The learning curve associated with a pro's first year as a competitor on the Bassmaster Elite Series circuit is incredibly steep. Beyond the grueling 30,000 miles of travel required between tournament stops is the fact that many rookies are put onto bodies of water they've never seen before.
Over the past three decades, veteran Oklahoma pro Ken Cook has been a consistent competitor on the professional bass fishing scene. In a sport where longevity at the top level is rare, Cook has found a way to remain competitive long after claiming his first professional Bassmaster victory on Florida's Lake Toho in 1982.
Unless you're fortunate enough to live in a particularly temperate climate, when late fall rolls around on the calendar you're most likely either deer hunting or sitting by the fire awaiting the spring thaw. Only the most hardened of fanatics will brave the cold chill of December in pursuit of some late-season bass fishing.
As more and more people become initiated into the pure passion and enjoyment the pursuit of America's No. 1 sportfish brings, our favorite bass waters begin to quickly show the effects.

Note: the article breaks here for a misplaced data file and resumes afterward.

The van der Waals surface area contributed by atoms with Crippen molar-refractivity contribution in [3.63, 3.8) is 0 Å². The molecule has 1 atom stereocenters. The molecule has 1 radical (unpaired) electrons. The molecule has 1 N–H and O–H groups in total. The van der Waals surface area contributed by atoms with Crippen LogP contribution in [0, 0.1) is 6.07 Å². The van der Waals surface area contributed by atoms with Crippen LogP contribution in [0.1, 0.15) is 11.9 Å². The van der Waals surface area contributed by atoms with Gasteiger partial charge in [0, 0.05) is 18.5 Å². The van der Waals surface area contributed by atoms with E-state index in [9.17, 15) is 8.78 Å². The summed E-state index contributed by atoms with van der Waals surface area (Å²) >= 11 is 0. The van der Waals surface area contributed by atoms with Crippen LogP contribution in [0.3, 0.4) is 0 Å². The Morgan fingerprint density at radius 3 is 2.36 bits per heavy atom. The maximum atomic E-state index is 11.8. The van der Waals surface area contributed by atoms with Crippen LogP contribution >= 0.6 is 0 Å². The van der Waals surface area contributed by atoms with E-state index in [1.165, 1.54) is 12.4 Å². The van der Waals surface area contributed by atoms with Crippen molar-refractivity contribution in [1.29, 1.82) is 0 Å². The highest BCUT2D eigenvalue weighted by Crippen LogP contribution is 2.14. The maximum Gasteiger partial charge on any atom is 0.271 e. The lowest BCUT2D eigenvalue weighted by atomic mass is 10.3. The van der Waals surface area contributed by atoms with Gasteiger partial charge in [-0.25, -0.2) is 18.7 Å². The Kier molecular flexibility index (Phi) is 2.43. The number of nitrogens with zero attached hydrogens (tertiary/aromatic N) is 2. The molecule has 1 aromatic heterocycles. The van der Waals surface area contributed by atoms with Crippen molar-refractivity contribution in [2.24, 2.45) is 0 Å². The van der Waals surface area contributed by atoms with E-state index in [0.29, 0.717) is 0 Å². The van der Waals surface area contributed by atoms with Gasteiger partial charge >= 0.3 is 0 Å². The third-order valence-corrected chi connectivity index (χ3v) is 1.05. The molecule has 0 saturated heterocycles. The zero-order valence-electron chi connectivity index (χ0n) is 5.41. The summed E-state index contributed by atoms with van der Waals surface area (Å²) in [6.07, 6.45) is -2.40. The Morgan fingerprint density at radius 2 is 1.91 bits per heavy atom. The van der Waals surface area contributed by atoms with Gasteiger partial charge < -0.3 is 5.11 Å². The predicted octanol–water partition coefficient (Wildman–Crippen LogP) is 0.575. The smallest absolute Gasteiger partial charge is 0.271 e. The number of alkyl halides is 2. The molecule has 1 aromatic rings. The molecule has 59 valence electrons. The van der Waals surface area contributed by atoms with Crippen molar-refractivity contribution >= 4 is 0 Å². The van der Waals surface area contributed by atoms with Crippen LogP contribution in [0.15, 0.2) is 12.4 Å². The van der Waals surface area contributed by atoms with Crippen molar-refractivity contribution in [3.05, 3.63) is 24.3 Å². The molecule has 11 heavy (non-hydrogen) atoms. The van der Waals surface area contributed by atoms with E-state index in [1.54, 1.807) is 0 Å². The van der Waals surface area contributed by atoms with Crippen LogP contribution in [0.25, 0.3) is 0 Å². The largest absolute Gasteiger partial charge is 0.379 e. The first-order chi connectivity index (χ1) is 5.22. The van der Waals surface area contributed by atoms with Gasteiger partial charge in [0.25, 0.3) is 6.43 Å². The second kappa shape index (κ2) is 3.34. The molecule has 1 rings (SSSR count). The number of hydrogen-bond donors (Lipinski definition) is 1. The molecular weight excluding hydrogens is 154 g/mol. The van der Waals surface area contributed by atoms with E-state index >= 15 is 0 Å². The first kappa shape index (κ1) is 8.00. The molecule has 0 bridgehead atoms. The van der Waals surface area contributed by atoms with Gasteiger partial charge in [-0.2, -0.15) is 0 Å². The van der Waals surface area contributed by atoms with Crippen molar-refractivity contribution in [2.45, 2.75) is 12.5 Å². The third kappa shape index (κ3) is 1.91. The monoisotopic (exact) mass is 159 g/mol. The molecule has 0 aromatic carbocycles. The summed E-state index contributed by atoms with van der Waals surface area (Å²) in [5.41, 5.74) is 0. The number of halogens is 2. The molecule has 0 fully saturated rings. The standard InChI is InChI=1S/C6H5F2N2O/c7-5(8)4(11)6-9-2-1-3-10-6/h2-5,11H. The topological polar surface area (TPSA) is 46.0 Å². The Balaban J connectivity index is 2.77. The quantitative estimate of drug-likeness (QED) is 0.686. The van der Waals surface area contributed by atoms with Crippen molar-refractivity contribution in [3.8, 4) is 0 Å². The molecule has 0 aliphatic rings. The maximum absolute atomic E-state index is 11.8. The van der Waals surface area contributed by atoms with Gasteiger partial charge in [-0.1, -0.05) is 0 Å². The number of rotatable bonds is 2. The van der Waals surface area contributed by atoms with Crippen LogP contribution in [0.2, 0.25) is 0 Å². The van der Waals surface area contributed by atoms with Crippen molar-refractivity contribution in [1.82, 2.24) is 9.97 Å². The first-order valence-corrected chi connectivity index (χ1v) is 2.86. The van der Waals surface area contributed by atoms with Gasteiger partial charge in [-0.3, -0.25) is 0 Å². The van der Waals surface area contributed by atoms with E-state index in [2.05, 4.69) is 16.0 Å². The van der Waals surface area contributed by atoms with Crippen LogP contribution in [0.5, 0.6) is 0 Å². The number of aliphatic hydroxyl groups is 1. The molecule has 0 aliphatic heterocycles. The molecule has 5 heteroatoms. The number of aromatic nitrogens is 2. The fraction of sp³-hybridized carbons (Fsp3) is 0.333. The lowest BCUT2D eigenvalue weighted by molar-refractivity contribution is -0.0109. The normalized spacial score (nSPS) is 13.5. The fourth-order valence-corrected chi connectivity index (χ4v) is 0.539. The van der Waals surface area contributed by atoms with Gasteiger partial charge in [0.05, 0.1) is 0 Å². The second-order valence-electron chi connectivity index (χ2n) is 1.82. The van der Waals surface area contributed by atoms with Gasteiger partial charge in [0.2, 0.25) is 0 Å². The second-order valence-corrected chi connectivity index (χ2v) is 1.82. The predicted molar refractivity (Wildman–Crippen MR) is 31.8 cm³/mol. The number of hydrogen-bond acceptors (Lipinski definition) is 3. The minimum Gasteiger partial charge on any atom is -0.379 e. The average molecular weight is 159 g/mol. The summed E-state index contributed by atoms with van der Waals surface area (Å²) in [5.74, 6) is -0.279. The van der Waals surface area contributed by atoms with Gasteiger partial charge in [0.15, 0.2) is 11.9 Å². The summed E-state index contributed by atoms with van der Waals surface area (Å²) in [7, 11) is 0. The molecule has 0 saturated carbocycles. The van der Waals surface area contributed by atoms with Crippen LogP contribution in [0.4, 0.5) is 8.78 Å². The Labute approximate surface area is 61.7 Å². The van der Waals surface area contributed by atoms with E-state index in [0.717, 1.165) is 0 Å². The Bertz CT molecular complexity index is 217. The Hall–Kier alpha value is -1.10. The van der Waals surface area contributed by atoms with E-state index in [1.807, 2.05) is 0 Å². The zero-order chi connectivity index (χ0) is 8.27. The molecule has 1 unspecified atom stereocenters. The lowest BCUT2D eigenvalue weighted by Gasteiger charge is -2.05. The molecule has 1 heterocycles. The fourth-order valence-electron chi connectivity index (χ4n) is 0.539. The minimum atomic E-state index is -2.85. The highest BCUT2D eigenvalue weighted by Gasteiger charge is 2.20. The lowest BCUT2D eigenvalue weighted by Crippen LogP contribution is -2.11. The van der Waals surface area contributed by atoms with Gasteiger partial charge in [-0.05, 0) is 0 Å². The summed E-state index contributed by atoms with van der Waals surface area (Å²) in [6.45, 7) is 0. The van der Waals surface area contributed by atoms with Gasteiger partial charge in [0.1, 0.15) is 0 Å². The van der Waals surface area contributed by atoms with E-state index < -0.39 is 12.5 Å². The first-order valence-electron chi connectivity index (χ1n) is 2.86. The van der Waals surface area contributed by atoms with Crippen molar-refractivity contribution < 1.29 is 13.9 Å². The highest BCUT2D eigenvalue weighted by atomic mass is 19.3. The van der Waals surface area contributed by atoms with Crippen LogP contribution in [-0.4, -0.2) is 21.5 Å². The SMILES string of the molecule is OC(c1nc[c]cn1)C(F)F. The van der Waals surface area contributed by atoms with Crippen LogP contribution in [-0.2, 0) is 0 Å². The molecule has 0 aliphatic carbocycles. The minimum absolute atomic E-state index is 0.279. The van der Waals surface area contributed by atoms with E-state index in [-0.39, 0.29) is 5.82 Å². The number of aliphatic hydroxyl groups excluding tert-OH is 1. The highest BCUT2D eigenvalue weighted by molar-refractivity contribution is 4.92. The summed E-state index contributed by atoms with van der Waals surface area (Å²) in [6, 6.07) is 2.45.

Not many of us weekend anglers pay very much attention to how a bass is hooked. We land it, admire it and let it go.
In Tommy Biffle's mind, the rules of math that apply to the rest of the world are not necessarily in effect. The veteran Oklahoma pro says that a lot of times, he'd much prefer to catch just five bass instead of 10, 20 or even 100.
Bassmaster Elite Series has seen the resurgence of the braided line.
Tommy Biffle tells us about weedguards.
Fifteen anglers will go into the Feb. 18-20 Bassmaster Classic on the Louisiana Delta as first-time Classic rookies, they're called. Some of those anglers, however, have a lot more rookie in them than others with the same label.